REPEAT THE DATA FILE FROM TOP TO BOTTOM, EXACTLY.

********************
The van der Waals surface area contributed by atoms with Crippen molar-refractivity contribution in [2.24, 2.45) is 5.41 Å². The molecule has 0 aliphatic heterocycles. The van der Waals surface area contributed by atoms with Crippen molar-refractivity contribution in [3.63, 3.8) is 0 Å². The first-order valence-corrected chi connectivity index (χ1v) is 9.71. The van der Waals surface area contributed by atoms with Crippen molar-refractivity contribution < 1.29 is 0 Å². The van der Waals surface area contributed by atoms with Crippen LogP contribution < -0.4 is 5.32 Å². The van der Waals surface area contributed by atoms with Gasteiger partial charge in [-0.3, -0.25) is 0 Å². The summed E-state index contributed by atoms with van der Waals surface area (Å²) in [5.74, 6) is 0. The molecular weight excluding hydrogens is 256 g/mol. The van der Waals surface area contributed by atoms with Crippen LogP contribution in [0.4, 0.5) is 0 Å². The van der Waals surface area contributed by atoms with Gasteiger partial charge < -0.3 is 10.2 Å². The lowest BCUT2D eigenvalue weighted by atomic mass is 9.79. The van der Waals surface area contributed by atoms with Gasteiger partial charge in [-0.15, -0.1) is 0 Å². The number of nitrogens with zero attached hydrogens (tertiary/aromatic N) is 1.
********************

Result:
The van der Waals surface area contributed by atoms with Crippen molar-refractivity contribution in [2.24, 2.45) is 5.41 Å². The molecule has 0 aliphatic heterocycles. The van der Waals surface area contributed by atoms with Crippen molar-refractivity contribution in [3.63, 3.8) is 0 Å². The first-order valence-corrected chi connectivity index (χ1v) is 9.71. The van der Waals surface area contributed by atoms with Crippen molar-refractivity contribution < 1.29 is 0 Å². The van der Waals surface area contributed by atoms with Crippen LogP contribution < -0.4 is 5.32 Å². The van der Waals surface area contributed by atoms with Gasteiger partial charge in [-0.3, -0.25) is 0 Å². The summed E-state index contributed by atoms with van der Waals surface area (Å²) in [5.74, 6) is 0. The molecular weight excluding hydrogens is 256 g/mol. The van der Waals surface area contributed by atoms with Crippen LogP contribution in [0.4, 0.5) is 0 Å². The van der Waals surface area contributed by atoms with Gasteiger partial charge < -0.3 is 10.2 Å². The lowest BCUT2D eigenvalue weighted by atomic mass is 9.79. The van der Waals surface area contributed by atoms with Gasteiger partial charge in [-0.15, -0.1) is 0 Å². The number of nitrogens with zero attached hydrogens (tertiary/aromatic N) is 1.